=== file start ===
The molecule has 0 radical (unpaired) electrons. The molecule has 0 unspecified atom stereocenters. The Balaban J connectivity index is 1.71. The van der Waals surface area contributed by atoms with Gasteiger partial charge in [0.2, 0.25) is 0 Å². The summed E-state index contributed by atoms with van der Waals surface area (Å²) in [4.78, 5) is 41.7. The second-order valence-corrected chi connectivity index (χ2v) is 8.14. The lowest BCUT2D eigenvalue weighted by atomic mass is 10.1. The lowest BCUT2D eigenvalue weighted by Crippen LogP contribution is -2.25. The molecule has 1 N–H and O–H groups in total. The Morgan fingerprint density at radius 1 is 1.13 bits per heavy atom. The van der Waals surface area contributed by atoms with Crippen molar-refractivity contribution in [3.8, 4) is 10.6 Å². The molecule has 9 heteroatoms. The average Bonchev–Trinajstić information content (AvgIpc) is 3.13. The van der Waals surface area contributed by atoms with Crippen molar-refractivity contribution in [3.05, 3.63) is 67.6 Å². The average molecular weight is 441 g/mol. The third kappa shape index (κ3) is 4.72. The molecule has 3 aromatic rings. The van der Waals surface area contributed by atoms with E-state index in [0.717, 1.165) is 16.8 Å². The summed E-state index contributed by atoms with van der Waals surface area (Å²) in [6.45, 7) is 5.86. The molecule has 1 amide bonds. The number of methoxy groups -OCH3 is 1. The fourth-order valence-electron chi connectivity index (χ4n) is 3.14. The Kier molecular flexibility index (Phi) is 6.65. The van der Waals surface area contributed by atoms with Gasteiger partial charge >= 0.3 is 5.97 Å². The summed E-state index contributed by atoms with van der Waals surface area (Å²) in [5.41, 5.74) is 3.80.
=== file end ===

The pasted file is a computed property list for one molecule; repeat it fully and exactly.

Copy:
The molecule has 0 radical (unpaired) electrons. The molecule has 0 unspecified atom stereocenters. The Balaban J connectivity index is 1.71. The van der Waals surface area contributed by atoms with Gasteiger partial charge in [0.2, 0.25) is 0 Å². The summed E-state index contributed by atoms with van der Waals surface area (Å²) in [4.78, 5) is 41.7. The second-order valence-corrected chi connectivity index (χ2v) is 8.14. The lowest BCUT2D eigenvalue weighted by atomic mass is 10.1. The lowest BCUT2D eigenvalue weighted by Crippen LogP contribution is -2.25. The molecule has 1 N–H and O–H groups in total. The Morgan fingerprint density at radius 1 is 1.13 bits per heavy atom. The van der Waals surface area contributed by atoms with Crippen molar-refractivity contribution in [3.8, 4) is 10.6 Å². The molecule has 9 heteroatoms. The average Bonchev–Trinajstić information content (AvgIpc) is 3.13. The van der Waals surface area contributed by atoms with Crippen molar-refractivity contribution in [3.05, 3.63) is 67.6 Å². The average molecular weight is 441 g/mol. The third kappa shape index (κ3) is 4.72. The molecule has 3 aromatic rings. The van der Waals surface area contributed by atoms with E-state index in [0.717, 1.165) is 16.8 Å². The summed E-state index contributed by atoms with van der Waals surface area (Å²) in [6.45, 7) is 5.86. The molecule has 1 amide bonds. The number of methoxy groups -OCH3 is 1. The fourth-order valence-electron chi connectivity index (χ4n) is 3.14. The Kier molecular flexibility index (Phi) is 6.65. The van der Waals surface area contributed by atoms with Gasteiger partial charge >= 0.3 is 5.97 Å². The summed E-state index contributed by atoms with van der Waals surface area (Å²) in [5.41, 5.74) is 3.80.